The next step is to have a special bounce filter on the other end to
stop innocent people from receiving spam induced bounces. The filter
would recognize an incoming bounce and only pass it on to the user's
inbox if that user had recently sent an email to the source of the
You've almost reinvented BATV there. It puts a signature hash in the
bounce address in outgoing mail, and rejects bounces that don't have
the hash. I've used this for a while and it works very well. Trying
to match bounce sources is hopeless; if you write to
john(_dot_)smith(_at_)foocorp(_dot_)com you're likely to get responses from
jsmith(_at_)foocorp(_dot_)com or mailer-daemon(_at_)hostingcompany(_dot_)com,
consistency at all to the addresses.
But I don't see what this has to do with challenges, since they don't
look like bounces. They're ordinary mail, sent in bulk and (for the
majority due to forgery) unsolicited, i.e. spam.
What I've been referring to as bounces may more appropriately be called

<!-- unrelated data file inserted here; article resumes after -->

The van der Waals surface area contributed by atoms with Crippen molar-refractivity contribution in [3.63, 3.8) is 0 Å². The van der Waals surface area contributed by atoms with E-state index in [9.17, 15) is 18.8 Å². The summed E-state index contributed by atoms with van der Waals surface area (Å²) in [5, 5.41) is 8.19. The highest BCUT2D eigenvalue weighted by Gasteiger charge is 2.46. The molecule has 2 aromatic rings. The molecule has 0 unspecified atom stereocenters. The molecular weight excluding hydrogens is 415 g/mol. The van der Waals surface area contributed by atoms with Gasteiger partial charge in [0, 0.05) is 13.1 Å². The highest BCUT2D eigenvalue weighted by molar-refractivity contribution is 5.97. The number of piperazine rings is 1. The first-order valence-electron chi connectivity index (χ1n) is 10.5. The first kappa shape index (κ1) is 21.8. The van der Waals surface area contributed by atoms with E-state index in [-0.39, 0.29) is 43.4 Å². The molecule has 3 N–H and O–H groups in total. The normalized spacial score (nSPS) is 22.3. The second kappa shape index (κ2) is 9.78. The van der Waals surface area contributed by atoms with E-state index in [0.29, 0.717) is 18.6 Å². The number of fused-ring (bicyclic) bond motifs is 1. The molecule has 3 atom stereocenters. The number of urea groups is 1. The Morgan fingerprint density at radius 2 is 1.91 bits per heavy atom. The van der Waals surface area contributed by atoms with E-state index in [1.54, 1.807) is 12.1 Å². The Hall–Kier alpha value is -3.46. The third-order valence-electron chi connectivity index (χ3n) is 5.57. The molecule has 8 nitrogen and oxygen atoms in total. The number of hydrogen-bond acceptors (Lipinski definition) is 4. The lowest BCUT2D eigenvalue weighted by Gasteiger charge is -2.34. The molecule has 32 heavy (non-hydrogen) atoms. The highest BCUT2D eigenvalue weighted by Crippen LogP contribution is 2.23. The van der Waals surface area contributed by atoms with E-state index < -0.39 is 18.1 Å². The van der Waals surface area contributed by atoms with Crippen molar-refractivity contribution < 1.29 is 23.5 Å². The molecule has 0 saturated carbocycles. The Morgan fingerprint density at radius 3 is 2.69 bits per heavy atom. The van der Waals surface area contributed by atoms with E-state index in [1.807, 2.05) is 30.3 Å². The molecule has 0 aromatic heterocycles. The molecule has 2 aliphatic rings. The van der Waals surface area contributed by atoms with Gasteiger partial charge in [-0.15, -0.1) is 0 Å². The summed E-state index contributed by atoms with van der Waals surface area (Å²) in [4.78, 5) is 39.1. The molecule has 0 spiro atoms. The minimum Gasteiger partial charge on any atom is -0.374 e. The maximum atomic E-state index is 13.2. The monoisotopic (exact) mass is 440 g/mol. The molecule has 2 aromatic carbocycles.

challenges. Anyway, what I have been saying is that the challenge (which
currently looks like an ordinary email) be standardized so that they can be
universally recognized as a challenge. I am proposing a filter that could
recognize this challenge email. The challenge email would contain the email
address of the relevant email account in an easily parsable form so that the
filter can make sure that the challenge is being received by the user who had
just sent out the corresponding email.
Maybe we can agree on this:
Current anti-spam systems that issue challenges do so in a way that results in
innocent people being bombarded with spam triggered challenges.
A relatively simple one-time software upgrade to existing filters can easily
prevent a standardized challenge from erroneously reaching innocent email
users. Ergo widespread adoption of a challenge generating anti-spam system is
practical - at least in regard to the above mentioned issue.
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